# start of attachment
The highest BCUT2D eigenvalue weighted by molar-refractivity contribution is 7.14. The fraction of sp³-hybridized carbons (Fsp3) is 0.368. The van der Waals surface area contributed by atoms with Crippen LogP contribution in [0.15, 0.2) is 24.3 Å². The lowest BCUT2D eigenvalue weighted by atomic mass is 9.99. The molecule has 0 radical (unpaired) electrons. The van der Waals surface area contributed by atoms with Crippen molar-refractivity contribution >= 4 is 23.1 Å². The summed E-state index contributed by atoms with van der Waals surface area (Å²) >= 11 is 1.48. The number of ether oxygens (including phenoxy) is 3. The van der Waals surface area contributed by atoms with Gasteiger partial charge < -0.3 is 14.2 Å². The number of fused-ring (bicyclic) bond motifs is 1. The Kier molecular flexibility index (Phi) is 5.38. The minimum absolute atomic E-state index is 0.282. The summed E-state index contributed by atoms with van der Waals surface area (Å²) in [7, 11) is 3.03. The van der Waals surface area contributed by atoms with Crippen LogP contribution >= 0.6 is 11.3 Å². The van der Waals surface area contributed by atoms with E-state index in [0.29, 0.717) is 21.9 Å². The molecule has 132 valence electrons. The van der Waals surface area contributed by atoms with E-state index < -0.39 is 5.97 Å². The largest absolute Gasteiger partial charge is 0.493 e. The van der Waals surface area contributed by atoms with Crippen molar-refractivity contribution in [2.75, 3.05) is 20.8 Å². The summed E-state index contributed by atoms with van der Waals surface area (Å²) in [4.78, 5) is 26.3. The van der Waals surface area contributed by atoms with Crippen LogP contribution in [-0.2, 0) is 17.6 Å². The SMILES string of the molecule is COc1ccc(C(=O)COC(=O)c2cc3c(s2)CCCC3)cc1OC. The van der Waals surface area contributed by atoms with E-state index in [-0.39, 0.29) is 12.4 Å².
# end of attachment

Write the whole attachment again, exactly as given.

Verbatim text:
The highest BCUT2D eigenvalue weighted by molar-refractivity contribution is 7.14. The fraction of sp³-hybridized carbons (Fsp3) is 0.368. The van der Waals surface area contributed by atoms with Crippen LogP contribution in [0.15, 0.2) is 24.3 Å². The lowest BCUT2D eigenvalue weighted by atomic mass is 9.99. The molecule has 0 radical (unpaired) electrons. The van der Waals surface area contributed by atoms with Crippen molar-refractivity contribution >= 4 is 23.1 Å². The summed E-state index contributed by atoms with van der Waals surface area (Å²) >= 11 is 1.48. The number of ether oxygens (including phenoxy) is 3. The van der Waals surface area contributed by atoms with Gasteiger partial charge < -0.3 is 14.2 Å². The number of fused-ring (bicyclic) bond motifs is 1. The Kier molecular flexibility index (Phi) is 5.38. The minimum absolute atomic E-state index is 0.282. The summed E-state index contributed by atoms with van der Waals surface area (Å²) in [7, 11) is 3.03. The van der Waals surface area contributed by atoms with Crippen LogP contribution >= 0.6 is 11.3 Å². The van der Waals surface area contributed by atoms with E-state index in [0.29, 0.717) is 21.9 Å². The molecule has 132 valence electrons. The van der Waals surface area contributed by atoms with E-state index < -0.39 is 5.97 Å². The largest absolute Gasteiger partial charge is 0.493 e. The van der Waals surface area contributed by atoms with Crippen molar-refractivity contribution in [2.75, 3.05) is 20.8 Å². The summed E-state index contributed by atoms with van der Waals surface area (Å²) in [4.78, 5) is 26.3. The van der Waals surface area contributed by atoms with Crippen LogP contribution in [-0.2, 0) is 17.6 Å². The SMILES string of the molecule is COc1ccc(C(=O)COC(=O)c2cc3c(s2)CCCC3)cc1OC. The van der Waals surface area contributed by atoms with E-state index in [-0.39, 0.29) is 12.4 Å².